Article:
Medical clowning: a job or a calling?
Michael Tulkoff, who is one of the few Israelis who regularly perform as clowns at hospitals, dismissed Israel's first medical clowning program launched last month by the University of Haifa. Tulkoff, who started doing magic tricks at the age of 11 in the U.S., says he has limited faith in such professional training programs in the field.
"I don't think it's something in which you can work fulltime, and it's not something you learn at any training program either, it's just something you do," says Tulkoff, a professional magician who began putting on educational shows at hospitals and schools some 20 years ago in Baltimore, before he immigrated to Israel in 2001.
But the new program by the University of Haifa - which is the only such program in Israel - is marketed as training for "non-professionals interested in making this their career."
Still, Tulkoff agrees that clowns performing at hospitals should be vetted to make sure their routines are appropriate. He also says there are special sensitivities to be taken into account.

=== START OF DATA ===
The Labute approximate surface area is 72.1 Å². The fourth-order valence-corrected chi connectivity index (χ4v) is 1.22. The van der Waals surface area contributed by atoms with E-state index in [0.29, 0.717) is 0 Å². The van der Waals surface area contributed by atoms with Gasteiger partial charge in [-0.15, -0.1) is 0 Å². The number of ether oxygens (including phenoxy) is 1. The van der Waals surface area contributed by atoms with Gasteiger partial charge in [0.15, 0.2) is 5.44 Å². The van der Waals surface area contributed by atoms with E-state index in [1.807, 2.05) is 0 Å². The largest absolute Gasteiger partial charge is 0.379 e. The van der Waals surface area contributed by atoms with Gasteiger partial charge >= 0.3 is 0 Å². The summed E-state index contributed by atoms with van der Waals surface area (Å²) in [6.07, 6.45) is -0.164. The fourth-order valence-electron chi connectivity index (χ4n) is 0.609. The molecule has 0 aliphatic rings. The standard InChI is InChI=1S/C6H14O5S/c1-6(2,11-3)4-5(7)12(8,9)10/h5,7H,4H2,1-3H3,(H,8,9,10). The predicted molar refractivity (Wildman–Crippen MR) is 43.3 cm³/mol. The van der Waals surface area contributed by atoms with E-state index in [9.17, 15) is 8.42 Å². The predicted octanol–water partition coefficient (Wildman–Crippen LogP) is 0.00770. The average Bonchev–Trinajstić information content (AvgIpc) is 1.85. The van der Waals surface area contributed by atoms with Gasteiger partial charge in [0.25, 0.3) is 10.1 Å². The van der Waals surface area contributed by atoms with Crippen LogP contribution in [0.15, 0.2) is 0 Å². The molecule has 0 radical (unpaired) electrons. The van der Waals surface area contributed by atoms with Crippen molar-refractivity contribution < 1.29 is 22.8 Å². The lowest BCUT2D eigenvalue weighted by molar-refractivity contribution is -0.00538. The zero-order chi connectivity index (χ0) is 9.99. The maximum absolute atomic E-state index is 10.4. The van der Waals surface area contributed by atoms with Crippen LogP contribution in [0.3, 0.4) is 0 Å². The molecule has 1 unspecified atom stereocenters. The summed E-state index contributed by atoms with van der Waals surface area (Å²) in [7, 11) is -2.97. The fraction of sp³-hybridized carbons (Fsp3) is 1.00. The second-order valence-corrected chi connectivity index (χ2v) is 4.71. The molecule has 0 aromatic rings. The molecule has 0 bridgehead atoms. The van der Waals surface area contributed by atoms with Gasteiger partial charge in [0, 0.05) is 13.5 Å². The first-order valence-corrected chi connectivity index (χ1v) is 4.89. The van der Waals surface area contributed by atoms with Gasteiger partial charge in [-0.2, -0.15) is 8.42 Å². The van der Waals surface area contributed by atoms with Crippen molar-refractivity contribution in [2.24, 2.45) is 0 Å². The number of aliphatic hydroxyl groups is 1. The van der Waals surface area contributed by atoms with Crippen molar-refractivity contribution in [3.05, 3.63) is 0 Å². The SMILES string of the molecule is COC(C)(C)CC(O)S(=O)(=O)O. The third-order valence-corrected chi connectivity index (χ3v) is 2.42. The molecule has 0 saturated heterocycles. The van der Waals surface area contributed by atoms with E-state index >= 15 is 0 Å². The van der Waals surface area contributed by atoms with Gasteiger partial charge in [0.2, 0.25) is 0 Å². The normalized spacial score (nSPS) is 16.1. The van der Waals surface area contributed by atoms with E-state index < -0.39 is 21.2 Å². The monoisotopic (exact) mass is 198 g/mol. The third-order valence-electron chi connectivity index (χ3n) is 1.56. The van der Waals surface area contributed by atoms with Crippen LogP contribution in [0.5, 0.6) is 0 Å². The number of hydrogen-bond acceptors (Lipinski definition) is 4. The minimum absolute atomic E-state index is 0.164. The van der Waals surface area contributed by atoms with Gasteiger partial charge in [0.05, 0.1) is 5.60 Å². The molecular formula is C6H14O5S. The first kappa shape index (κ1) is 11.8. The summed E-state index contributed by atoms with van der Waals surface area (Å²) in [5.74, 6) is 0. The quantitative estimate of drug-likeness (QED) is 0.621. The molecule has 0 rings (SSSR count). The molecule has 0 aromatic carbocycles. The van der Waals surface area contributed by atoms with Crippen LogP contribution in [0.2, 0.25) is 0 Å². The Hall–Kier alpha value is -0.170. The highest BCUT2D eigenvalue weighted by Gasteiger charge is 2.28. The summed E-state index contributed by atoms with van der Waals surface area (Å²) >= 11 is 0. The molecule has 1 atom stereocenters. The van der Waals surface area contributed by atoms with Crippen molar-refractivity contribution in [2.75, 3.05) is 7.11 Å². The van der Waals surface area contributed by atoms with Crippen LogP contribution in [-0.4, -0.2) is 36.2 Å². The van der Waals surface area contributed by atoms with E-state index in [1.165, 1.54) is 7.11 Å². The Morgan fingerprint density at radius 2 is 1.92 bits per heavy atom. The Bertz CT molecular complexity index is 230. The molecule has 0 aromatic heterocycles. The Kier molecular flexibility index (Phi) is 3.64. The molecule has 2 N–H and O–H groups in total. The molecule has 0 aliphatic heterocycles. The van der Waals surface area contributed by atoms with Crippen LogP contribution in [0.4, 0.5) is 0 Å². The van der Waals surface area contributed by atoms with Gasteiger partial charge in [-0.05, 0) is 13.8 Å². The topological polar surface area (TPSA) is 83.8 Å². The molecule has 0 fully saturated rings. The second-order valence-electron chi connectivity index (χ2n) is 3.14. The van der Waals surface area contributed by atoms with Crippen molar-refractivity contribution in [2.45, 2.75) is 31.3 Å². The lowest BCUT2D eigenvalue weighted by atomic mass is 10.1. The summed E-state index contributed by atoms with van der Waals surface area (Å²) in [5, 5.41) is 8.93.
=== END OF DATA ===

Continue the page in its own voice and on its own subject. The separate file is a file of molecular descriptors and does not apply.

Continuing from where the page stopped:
"At hospitals, it's almost always one on one, which requires a more nuanced and quieter show," he explains. "And it's not always to very young children, either. When performing for an adolescent who is, obviously, not in the easiest situation in life, an exaggerated performance may alienate him or her, so you need to tone it down."
Dr. Ati Citron, head of the University of Haifa's theater department, said that graduates of his department's clowning course "will also possess basic tools for providing therapy and will know what the effects of their work as medical clowns will be." A spokesperson for the university added the new program will "develop the current state and level of medical clowning in Israel."
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